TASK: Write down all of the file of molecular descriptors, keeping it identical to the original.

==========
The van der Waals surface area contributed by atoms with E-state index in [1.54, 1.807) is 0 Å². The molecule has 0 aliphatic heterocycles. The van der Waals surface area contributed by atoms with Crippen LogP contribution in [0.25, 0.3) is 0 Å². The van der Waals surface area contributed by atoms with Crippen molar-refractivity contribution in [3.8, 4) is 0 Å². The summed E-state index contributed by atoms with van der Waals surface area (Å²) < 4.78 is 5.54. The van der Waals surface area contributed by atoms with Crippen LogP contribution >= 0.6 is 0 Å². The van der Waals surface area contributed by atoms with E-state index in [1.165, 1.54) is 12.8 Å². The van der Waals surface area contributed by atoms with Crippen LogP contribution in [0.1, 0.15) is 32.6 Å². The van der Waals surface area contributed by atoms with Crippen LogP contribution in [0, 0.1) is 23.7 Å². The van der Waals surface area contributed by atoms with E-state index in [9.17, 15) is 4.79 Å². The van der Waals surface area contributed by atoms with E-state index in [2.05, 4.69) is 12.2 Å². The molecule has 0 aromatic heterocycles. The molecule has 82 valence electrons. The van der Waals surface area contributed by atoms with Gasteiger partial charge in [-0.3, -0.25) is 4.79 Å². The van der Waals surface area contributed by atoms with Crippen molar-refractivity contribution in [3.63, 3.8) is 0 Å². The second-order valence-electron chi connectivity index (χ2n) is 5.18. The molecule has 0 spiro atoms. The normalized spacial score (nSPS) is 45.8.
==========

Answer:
The van der Waals surface area contributed by atoms with E-state index in [1.54, 1.807) is 0 Å². The molecule has 0 aliphatic heterocycles. The van der Waals surface area contributed by atoms with Crippen LogP contribution in [0.25, 0.3) is 0 Å². The van der Waals surface area contributed by atoms with Crippen molar-refractivity contribution in [3.8, 4) is 0 Å². The summed E-state index contributed by atoms with van der Waals surface area (Å²) < 4.78 is 5.54. The van der Waals surface area contributed by atoms with Crippen LogP contribution >= 0.6 is 0 Å². The van der Waals surface area contributed by atoms with E-state index in [1.165, 1.54) is 12.8 Å². The van der Waals surface area contributed by atoms with Crippen LogP contribution in [0.1, 0.15) is 32.6 Å². The van der Waals surface area contributed by atoms with Crippen LogP contribution in [0, 0.1) is 23.7 Å². The van der Waals surface area contributed by atoms with E-state index in [9.17, 15) is 4.79 Å². The van der Waals surface area contributed by atoms with E-state index in [2.05, 4.69) is 12.2 Å². The molecule has 0 aromatic heterocycles. The molecule has 82 valence electrons. The van der Waals surface area contributed by atoms with Gasteiger partial charge in [-0.3, -0.25) is 4.79 Å². The van der Waals surface area contributed by atoms with Crippen molar-refractivity contribution in [3.63, 3.8) is 0 Å². The second-order valence-electron chi connectivity index (χ2n) is 5.18. The molecule has 0 spiro atoms. The normalized spacial score (nSPS) is 45.8.